Shares of Carnival (NYSE:CCL) fell as much as 5.1% on Thursday after the company announced an exchange of equity for debt with investors. At 12:50 p.m. EDT today, shares were down 2.8%.
Carnival announced that it registered a direct offering of 99.2 million shares of common stock that will go to holders of $885.6 million of 5.75% convertible senior notes due in 2023. The deal won't result in any cash proceeds for Carnival but does reduce the company's debt load.
After the transaction is complete, management said it expects there to still be $1.1 billion of the notes outstanding, but the cash needed to pay them off when due will be cut nearly in half.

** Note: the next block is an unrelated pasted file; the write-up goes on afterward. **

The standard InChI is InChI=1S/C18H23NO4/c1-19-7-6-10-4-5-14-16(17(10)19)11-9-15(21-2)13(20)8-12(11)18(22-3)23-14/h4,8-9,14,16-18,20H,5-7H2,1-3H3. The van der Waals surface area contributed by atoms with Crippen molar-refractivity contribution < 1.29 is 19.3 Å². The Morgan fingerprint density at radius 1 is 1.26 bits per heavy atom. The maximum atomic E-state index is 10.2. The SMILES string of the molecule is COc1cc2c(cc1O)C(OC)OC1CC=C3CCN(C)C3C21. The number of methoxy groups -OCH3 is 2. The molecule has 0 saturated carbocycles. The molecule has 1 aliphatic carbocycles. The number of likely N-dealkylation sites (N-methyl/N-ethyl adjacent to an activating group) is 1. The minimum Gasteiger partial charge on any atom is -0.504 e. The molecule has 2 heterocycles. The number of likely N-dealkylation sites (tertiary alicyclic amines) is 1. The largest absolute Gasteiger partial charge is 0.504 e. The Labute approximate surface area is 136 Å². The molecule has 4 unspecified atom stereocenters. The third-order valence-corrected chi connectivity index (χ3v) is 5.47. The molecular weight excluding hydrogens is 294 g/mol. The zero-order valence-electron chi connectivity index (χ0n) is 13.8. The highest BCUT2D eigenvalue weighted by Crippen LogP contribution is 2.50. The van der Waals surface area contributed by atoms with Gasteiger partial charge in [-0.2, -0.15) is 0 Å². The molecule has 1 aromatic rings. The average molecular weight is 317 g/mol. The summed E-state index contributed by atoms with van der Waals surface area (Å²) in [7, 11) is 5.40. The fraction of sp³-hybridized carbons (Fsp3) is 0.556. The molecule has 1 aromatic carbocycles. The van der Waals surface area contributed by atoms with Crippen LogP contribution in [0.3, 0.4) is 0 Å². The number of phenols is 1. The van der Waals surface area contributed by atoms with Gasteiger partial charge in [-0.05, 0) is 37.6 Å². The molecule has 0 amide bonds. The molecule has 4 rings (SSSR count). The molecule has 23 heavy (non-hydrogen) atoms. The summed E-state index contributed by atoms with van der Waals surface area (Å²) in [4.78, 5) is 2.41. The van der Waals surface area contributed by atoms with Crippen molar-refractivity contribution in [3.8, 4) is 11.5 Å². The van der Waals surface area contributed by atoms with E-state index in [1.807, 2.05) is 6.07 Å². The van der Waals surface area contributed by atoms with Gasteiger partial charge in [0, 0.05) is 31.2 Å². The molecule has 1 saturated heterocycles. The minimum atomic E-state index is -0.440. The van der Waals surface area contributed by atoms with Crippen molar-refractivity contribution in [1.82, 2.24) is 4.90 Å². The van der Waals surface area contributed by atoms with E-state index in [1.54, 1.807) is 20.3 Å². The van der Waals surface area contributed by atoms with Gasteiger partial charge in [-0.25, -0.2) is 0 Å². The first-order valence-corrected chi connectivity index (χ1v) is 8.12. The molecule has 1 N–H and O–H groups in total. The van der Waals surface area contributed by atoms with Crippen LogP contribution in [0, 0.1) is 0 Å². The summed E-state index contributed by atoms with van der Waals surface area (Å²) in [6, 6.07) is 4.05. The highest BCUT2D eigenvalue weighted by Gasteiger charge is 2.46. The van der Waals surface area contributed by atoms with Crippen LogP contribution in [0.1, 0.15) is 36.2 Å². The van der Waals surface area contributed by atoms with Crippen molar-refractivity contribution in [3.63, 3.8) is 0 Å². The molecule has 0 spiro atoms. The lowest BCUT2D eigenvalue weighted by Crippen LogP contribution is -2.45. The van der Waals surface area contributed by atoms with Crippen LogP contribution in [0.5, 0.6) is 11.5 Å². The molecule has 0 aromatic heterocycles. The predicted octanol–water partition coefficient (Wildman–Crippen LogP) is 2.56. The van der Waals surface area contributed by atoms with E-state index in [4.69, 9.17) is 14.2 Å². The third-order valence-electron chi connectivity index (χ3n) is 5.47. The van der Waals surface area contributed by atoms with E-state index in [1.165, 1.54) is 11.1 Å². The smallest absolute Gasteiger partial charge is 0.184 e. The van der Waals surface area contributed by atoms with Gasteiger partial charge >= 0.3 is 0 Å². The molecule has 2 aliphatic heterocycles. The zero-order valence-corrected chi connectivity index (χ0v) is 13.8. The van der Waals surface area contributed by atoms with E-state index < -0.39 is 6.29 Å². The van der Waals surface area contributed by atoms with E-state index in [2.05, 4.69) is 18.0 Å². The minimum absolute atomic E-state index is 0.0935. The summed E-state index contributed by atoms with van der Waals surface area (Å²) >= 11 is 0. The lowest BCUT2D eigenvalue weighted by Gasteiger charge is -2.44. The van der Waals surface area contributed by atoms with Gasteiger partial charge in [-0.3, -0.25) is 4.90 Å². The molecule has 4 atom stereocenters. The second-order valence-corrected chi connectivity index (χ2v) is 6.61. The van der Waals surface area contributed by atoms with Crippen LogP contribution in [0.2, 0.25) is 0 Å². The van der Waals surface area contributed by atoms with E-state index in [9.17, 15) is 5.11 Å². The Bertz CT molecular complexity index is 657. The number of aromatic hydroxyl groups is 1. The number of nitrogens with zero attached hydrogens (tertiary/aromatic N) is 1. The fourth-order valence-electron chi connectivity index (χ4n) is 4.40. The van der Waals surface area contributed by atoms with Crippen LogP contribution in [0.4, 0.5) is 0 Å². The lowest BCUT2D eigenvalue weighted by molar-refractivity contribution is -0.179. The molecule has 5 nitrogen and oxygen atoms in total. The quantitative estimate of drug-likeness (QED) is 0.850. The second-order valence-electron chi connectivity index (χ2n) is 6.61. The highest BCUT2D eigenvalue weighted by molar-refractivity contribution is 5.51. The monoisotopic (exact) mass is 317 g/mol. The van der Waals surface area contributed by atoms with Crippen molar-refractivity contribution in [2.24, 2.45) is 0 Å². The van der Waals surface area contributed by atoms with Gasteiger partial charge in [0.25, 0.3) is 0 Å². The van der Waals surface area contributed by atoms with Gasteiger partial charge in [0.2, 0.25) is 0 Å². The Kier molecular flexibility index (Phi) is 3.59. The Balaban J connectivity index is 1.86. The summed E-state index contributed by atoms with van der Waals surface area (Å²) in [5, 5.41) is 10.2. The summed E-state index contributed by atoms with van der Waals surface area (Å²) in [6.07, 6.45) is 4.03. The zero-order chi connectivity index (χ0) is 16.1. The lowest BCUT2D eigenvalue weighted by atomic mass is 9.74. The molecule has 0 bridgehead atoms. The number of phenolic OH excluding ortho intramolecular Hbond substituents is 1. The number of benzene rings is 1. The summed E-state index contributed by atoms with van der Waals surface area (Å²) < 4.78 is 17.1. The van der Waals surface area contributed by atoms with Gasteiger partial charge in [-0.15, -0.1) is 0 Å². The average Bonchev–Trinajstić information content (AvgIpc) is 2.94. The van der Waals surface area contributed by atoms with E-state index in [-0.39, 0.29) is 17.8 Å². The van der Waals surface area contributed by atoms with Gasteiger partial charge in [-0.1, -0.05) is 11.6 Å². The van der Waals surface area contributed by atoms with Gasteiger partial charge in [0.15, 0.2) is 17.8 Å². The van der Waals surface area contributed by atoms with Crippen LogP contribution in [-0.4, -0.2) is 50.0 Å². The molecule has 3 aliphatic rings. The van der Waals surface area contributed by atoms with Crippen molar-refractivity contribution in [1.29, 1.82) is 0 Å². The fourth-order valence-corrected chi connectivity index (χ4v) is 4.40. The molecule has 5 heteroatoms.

This follows Carnival saying it will join the rest of the cruise industry by pausing all voyages until at least Oct. 31. This isn't the first time Carnival has pushed off restarting its business, and it may not be the last.
Exchanging stock for debt reduces Carnival's risk long term, but it also dilutes existing shareholders. That means when operations get back to normal, the upside for current shareholders is low, which is why shares are trading lower today.
This may be the right long-term move for Carnival's business, but it'll also hurt the share price in the short term and may make investors hesitant to bid up shares if more dilution comes along as Carnival burns through cash.